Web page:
A genome taken from a 36,000-year-old skeleton has helped scientists shed new light on interbreeding between humans and Neanderthals. The ground-breaking study of DNA recovered from a fossil of one of the earliest known Europeans - a man who lived in western Russia - shows that the genetics of the earliest inhabitants of the continent survived the last ice age, helping form the basis of the modern-day population.
Known as the Kostenki genome, the DNA also contained evidence the man shared, as with all people of Eurasia today, a small percentage of Neanderthal genes, confirming previous findings which show a period when Neanderthals and the first humans to leave Africa for Europe briefly interbred.
This means that, even today, anyone with a Eurasian ancestry - from Chinese to Scandinavian and North American - has a small element of Neanderthal DNA. But despite Western Eurasians going on to share the European landmass with Neanderthals for another 10,000 years, no further periods of interbreeding occurred, the study said.
Robert Foley, a University of Cambridge professor, said: "Were Neanderthal populations dwindling very fast? Did modern humans still encounter them? We were originally surprised to discover there had been interbreeding. Now the question is, why so little? It's an extraordinary finding that we don't understand yet."
The Ancient skull from which the genome was taken that helped scientists shed new light on interbreeding between humans and Neanderthals
Lead author Eske Willerslev said the work revealed the complex web of population relationships in the past, generating for the first time a firm framework with which to explore how humans responded to climate change, encounters with other populations, and the dynamic landscapes of the ice age.
Led by the Centre for GeoGenetics at the University of Copenhagen, the study was conducted by an international team of researchers from institutions including the University of Cambridge's departments of archaeology and anthropology, and zoology.
Scientists now believe Eurasians separated into at least three populations earlier than 36,000 years ago. Western Eurasians, East Asians and a mystery third lineage, all of whose descendants would develop the unique features of most non-African peoples - but not before some interbreeding with Neanderthals took place.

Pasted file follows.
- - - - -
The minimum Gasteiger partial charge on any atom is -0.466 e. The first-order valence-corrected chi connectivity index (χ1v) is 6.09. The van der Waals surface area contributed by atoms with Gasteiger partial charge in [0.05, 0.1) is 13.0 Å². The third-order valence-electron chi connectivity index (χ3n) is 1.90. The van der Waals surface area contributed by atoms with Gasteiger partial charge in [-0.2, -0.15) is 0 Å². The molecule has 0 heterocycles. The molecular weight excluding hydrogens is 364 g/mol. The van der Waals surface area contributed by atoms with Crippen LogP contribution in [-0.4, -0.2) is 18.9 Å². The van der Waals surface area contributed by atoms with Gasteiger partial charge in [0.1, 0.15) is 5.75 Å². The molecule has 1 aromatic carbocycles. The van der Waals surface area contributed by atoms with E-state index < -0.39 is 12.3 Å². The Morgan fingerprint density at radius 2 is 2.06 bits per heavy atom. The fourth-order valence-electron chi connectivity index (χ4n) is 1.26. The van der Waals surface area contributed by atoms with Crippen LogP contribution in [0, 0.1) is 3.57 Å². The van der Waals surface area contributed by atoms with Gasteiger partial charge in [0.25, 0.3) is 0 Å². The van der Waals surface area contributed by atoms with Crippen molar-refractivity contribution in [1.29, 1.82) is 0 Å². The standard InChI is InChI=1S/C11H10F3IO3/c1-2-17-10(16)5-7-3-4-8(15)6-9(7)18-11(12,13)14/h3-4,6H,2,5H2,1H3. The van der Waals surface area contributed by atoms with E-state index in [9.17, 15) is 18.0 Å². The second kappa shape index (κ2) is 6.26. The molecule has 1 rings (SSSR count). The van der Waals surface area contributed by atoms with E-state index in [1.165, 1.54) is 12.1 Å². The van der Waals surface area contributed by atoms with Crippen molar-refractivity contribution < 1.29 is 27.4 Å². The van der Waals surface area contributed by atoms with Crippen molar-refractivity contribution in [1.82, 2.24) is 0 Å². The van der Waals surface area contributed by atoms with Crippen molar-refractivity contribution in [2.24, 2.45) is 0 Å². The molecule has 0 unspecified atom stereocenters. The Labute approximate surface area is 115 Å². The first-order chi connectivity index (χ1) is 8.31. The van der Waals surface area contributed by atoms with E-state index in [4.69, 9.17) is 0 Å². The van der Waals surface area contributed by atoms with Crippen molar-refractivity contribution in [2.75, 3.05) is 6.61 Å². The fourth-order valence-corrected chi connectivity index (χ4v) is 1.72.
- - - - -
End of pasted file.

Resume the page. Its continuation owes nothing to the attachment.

The new study allows scientists to closer estimate this as occurring around 54,000 years ago, before the Eurasian population began to separate. By cross-referencing the ancient man's complete genome - the second oldest modern human genome ever sequenced - with previous research, the team discovered a surprising unity running from the first modern humans in Europe, suggesting that a "meta-population" of hunter-gatherers with deep shared ancestry managed to survive through the last ice age and colonise the landmass of Europe for more than 30,000 years.
While the communities within this population expanded, mixed and fragmented, this was a "reshuffling of the same genetic deck", researchers said. European populations as a whole maintained the same genetic thread from their earliest establishment out of Africa until Middle Eastern populations arrived in the last 8,000 years, bringing with them agriculture and lighter skin colour.
Marta Mirazon Lahr, from Cambridge University's Leverhulme Centre for Human Evolutionary Studies, said: "That there was continuity from the earliest Upper Palaeolithic to the Mesolithic, across a major glaciation, is a great insight into the evolutionary processes underlying human success.
"For 30,000 years, ice sheets came and went, at one point covering two-thirds of Europe. Old cultures died and new ones emerged - such as the Aurignacian and the Grevettian - over thousands of years, and the hunter-gatherer populations ebbed and flowed. But we now know that no new sets of genes are coming in: these changes in survival and cultural kit are overlaid on the same biological background.
"It is only when farmers from the Near East arrived about 8,000 years ago that the structure of the European population changed significantly."